Originally Published: October 17, 2017 5:58 a.m.
DEAR DR. ROACH: I’m a 47-year-old male taking the following prescriptions: venlafaxine, buspirone and gemfibrozil. I am in excellent health with no other issues. I started all the meds at the same time, approximately six years ago. My concern is that my short-term memory is horrible. It started at about the same time. I forget things quickly, and it is a problem not only at work but in my everyday life. I visited my doctor with the concerns, and he ordered an Alzheimer’s disease test, which I passed. I had a brain scan, with no abnormalities. If it’s not a physical issue, what could it be? Most importantly, how do I improve my short-term memory? Please help! I can’t seem to remember anything. As a side note, I have no issues with my long-term memory. — N.D.
ANSWER: Medication side effects should always be in a prescriber’s mind, and when new drugs are started, a wise clinician asks about any adverse effects, and specifically about common ones. In this case, the fact that the symptom started at about the same time as the medications makes them the most likely culprit. Venlafaxine and buspirone typically are prescribed for anxiety or anxious depression: Mood disorders themselves can cause difficulty with concentration, which often is perceived as a short-term memory disorder. However, both of these medicines are reported to cause memory problems. It’s sometimes hard to separate the effect of the condition (mood disorder) from the side effects of medication. This becomes more of a problem when more than one medication is prescribed at the same time.
Gemfibrozil, used for elevated cholesterol, also is reported to cause memory disorders, as are the more commonly used class of cholesterol drugs, the statins.
In a case like yours, one reasonable approach is for your doctor to stop the medications (if it is safe to do so; don’t do this without discussing with your prescriber) to see if that makes the problem go away. If it does, then he can look for treatments for your conditions that don’t cause side effects. This may include nondrug treatment, such as cognitive-behavioral therapy for a mood disorder, or a diet and exercise plan for cholesterol.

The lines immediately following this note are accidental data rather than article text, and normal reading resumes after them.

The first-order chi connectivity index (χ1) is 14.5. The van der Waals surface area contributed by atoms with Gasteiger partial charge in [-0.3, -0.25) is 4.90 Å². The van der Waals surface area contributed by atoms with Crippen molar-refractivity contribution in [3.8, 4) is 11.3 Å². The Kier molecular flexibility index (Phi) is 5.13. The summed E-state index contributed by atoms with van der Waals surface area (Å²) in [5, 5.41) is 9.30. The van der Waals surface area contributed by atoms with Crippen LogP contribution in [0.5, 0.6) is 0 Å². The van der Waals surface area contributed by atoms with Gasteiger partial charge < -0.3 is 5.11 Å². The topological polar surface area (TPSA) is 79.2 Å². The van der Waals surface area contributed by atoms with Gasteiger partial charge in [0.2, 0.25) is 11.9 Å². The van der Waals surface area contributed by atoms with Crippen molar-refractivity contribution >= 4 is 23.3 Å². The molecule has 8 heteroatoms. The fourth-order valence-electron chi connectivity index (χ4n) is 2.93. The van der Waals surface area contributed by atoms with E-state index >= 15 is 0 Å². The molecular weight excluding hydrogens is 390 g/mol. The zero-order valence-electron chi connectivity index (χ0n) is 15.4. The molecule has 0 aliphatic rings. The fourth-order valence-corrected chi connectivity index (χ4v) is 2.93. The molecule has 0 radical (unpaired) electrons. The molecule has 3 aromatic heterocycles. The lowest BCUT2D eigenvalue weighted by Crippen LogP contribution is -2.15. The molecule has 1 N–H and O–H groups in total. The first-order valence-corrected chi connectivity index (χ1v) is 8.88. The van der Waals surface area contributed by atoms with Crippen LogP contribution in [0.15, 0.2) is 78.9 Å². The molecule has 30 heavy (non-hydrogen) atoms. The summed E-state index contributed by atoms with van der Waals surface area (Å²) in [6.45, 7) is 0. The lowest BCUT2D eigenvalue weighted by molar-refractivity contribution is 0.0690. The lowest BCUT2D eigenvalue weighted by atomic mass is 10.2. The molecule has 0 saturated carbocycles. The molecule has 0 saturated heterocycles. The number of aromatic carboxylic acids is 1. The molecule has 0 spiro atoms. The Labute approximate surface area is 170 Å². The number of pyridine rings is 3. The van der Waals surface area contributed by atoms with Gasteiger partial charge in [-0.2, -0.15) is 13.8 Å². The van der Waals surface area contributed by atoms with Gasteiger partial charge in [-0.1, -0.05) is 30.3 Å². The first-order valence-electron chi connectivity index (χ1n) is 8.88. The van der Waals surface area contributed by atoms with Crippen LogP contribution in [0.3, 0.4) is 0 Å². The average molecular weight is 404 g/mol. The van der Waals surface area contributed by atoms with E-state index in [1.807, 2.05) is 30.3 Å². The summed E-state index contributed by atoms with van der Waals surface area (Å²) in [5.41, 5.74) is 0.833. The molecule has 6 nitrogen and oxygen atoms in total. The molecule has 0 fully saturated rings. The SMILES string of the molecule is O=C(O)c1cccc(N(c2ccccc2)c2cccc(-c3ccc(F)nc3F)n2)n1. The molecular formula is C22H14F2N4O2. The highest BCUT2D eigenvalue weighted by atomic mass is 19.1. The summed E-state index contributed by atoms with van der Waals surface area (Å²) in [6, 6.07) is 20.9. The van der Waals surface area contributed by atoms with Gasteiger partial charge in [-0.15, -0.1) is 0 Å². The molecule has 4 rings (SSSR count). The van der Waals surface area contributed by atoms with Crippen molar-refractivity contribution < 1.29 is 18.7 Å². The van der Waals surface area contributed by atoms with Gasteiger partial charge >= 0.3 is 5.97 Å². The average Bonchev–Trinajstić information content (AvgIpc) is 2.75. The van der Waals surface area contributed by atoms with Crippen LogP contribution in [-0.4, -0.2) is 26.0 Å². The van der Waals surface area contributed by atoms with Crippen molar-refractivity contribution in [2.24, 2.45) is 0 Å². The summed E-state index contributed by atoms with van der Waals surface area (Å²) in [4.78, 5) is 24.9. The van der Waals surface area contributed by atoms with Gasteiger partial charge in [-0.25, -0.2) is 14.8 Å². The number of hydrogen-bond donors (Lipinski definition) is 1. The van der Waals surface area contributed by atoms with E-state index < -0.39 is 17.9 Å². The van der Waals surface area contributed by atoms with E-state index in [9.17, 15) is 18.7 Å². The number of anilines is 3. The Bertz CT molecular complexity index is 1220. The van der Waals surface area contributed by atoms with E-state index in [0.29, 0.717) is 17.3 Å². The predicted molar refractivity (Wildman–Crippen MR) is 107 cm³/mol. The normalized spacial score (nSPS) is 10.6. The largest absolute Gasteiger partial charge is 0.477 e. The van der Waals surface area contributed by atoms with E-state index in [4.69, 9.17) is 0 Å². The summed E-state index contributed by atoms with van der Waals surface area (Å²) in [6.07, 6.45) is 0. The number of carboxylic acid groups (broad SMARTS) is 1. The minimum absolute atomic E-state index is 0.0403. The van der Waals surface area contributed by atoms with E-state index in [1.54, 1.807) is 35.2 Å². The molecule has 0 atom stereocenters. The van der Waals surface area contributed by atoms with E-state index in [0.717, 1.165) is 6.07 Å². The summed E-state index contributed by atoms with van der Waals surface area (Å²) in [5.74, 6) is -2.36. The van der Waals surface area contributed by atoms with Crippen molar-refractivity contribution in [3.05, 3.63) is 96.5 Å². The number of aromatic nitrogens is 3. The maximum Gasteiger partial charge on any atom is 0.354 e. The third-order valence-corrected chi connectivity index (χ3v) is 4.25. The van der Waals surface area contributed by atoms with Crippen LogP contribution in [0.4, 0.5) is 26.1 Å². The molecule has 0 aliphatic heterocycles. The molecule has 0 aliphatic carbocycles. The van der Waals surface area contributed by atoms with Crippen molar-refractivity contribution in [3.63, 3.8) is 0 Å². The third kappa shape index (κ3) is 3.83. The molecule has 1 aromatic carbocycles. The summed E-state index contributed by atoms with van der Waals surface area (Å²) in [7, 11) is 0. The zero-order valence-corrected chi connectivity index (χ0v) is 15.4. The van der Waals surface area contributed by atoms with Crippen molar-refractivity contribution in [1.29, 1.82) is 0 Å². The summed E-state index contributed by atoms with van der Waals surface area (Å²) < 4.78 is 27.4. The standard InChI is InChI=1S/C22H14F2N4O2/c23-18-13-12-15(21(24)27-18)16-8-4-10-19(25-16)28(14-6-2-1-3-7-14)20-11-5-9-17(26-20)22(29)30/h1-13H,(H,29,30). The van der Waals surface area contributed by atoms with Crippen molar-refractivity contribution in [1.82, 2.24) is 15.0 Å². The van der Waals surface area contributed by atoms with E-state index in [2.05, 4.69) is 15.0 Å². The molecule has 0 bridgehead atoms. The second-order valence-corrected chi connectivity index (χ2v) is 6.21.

I should note that there is no single, simple test for Alzheimer’s disease. Making the diagnosis with absolute certainty requires a brain biopsy, which is almost never done, because a comprehensive evaluation by a specialist, with appropriate laboratory, psychological and sometime radiologic testing, is very accurate.
DEAR DR. ROACH: Diabetes runs in my family, and I recently read about a type of diabetes I had never heard of: Type 1.5 diabetes, or LADA. I do not remember you ever writing about it. — R.K.
ANSWER: Type 1 diabetes is caused by an autoimmune destruction of the insulin-producing beta cells in the pancreas. It normally occurs in children or adolescents. Type 2 is caused by resistance to insulin, often (but not always) in people who are overweight. It normally happens in adults. However, there are exceptions to these associations. The most important is that Type 2 diabetes is increasingly occurring in young adults, adolescents and even children, usually alongside obesity.
Type 1.5 diabetes is a bit of a misnomer, since it is either a late-onset form of Type 1 (“LADA” is for “latent autoimmune diabetes in adults”) or very closely resembles it. It tends to be slower in onset than Type 1 in children. Since it involves destruction of the beta cells, most people with LADA eventually will require insulin. Some experts believe that early and aggressive use of insulin will slow or even prevent destruction of the beta cells in people with autoimmune diabetes, which means both Type 1 and LADA.
Dr. Roach regrets that he is unable to answer individual letters, but will incorporate them in the column whenever possible. Readers may email questions to ToYourGoodHealth@med.cornell.edu or request an order form of available health newsletters at 628 Virginia Dr., Orlando, FL 32803. Health newsletters may be ordered from www.rbmamall.com.
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